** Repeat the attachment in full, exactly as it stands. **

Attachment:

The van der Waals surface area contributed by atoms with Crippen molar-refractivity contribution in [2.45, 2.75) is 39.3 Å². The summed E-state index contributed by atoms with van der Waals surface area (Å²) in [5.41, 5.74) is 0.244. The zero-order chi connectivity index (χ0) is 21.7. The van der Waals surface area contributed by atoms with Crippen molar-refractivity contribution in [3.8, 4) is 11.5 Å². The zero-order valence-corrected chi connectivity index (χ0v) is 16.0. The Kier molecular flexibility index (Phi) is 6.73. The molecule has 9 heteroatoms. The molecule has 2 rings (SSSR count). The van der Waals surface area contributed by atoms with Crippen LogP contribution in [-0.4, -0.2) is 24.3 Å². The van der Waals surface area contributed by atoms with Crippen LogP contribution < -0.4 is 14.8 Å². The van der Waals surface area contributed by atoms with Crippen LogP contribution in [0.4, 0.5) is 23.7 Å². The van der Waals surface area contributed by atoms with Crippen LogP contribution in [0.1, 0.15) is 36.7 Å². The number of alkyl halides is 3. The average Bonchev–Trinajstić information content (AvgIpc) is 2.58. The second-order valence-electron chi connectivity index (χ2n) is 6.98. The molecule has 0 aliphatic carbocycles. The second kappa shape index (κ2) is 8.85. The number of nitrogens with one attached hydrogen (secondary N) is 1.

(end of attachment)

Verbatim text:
The van der Waals surface area contributed by atoms with Crippen molar-refractivity contribution in [2.45, 2.75) is 39.3 Å². The summed E-state index contributed by atoms with van der Waals surface area (Å²) in [5.41, 5.74) is 0.244. The zero-order chi connectivity index (χ0) is 21.7. The van der Waals surface area contributed by atoms with Crippen molar-refractivity contribution in [3.8, 4) is 11.5 Å². The zero-order valence-corrected chi connectivity index (χ0v) is 16.0. The Kier molecular flexibility index (Phi) is 6.73. The molecule has 9 heteroatoms. The molecule has 2 rings (SSSR count). The van der Waals surface area contributed by atoms with Crippen LogP contribution in [-0.4, -0.2) is 24.3 Å². The van der Waals surface area contributed by atoms with Crippen LogP contribution < -0.4 is 14.8 Å². The van der Waals surface area contributed by atoms with Crippen LogP contribution in [0.4, 0.5) is 23.7 Å². The van der Waals surface area contributed by atoms with Crippen LogP contribution in [0.1, 0.15) is 36.7 Å². The number of alkyl halides is 3. The average Bonchev–Trinajstić information content (AvgIpc) is 2.58. The second-order valence-electron chi connectivity index (χ2n) is 6.98. The molecule has 0 aliphatic carbocycles. The second kappa shape index (κ2) is 8.85. The number of nitrogens with one attached hydrogen (secondary N) is 1.